Transfinite Systems has chosen an interesting method of marketing Gold Brick. By designing it to work with inexpensive and commercially available controllers, Transfinite is using an existing market to create a potentially new one. The first applications of Gold Brick will no doubt be ports of Nintendo games or even communications between the game deck and the Mac through Gold Brick. However, after some games have broken the ground, we expect that drivers for the 3D graphics applications like Swivel 3D and Super 3D will be written. Rotating a 3D solid with a Power Glove should be a lot easier than doing the same thing with the mouse. After that, our imagination is the limit for new methods of controlling virtual objects. Gold Brick's sub-title is "The Cyberspace Interface," which hints at the cyberspace environment of William Gibson's "Neuromancer" and "Mona Lisa Overdrive." For standard applications of today, though, the user can specify 2D motions or keystrokes for the Gold Brick translations, allowing people to explore and design alternate forms of interface manipulators. One way or another, Gold Brick sounds like it might help introduce the next generation of controllers.

Transfinite Systems -- 617/969-9570

Information from:
Transfinite Systems press release
Gold Brick propaganda sheet
Gold Brick manual
Adam C. Engst -- TidBITS Editor


  • InfoWorld
    • Data Visualization Programs, pg. 69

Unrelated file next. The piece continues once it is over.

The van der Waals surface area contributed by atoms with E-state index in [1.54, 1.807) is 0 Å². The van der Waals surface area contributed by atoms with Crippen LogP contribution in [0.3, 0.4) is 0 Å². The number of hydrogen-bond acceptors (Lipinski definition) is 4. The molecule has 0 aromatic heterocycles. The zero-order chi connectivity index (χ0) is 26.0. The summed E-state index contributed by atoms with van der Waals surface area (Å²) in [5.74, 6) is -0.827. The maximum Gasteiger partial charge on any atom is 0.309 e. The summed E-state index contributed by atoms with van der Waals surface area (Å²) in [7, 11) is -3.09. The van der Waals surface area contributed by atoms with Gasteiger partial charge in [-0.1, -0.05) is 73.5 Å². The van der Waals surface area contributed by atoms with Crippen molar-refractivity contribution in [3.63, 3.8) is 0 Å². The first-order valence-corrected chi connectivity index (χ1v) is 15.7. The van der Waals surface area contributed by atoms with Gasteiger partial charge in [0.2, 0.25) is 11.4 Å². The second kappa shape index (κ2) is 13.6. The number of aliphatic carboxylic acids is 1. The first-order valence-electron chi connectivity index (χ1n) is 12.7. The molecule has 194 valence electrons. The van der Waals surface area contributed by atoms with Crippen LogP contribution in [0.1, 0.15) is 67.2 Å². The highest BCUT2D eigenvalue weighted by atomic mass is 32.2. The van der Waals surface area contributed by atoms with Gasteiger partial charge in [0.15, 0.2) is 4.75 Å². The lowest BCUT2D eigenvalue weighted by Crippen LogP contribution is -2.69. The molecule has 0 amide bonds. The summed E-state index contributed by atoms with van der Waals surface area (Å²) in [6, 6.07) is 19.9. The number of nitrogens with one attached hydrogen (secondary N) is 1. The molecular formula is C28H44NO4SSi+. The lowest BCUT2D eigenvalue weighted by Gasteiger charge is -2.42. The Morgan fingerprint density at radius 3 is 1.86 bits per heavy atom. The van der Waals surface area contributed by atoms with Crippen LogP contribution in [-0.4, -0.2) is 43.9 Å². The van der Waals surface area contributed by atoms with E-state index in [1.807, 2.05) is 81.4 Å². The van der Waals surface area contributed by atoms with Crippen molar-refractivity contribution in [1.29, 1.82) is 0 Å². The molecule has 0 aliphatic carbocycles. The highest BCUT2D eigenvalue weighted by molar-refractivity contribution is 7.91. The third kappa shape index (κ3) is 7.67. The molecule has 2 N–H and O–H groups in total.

• Spyglass Transform
      • Spyglass View
      • Spyglass Dicer
    • Diconix 150, pg. 69
    • Architrion II, pg. 91
  • MacUser
    • MultiClip 2.0, pg. 48
    • FastLabel 2.0 , pg. 48
    • Bridge, pg. 48
    • Hyper Toolkit, pg. 48
    • INITPicker, pg. 49
    • miniWriter 1.6, pg. 49
    • HyperSpeller, pg. 49
    • Reunion, pg. 49
    • Media Letter, pg. 50
    • 3-Meg Static RAM Card, pg. 50
    • Number Munchers, pg. 50
    • Dietician, pg. 50
    • File Director (beta), pg. 50
    • Audiomedia, pg. 55
    • MORE 3.0 5, pg. 57
    • RasterOps Video ColorBoard 364, pg. 59
    • Spyglass Transform & Spyglass View, pg. 72
    • MacDraft, pg. 74
    • Games, pg. 80
      • Welltris
      • Mission Starlight
      • Sky Shadow
    • C*A*T III, pg. 83
    • PostScript printers, pg. 89
      • (too many to list)
    • Grey-Scale Monitors, pg. 150
      • CalComp Drawing Card GrayVision
      • Radius Two Page Display/21
      • RasterOps ClearVue/GS
      • SuperMac 19" Platinum Display
    • Color-Retouching Programs, pg. 172
      • PhotoMac 1.5
      • PhotoShop
      • ColorStudio


  • InfoWorld -- 03-Sep-90, Vol. 12, #36
  • PC WEEK -- 03-Sep-90, Vol. 7, #35
  • MacUser -- Oct-90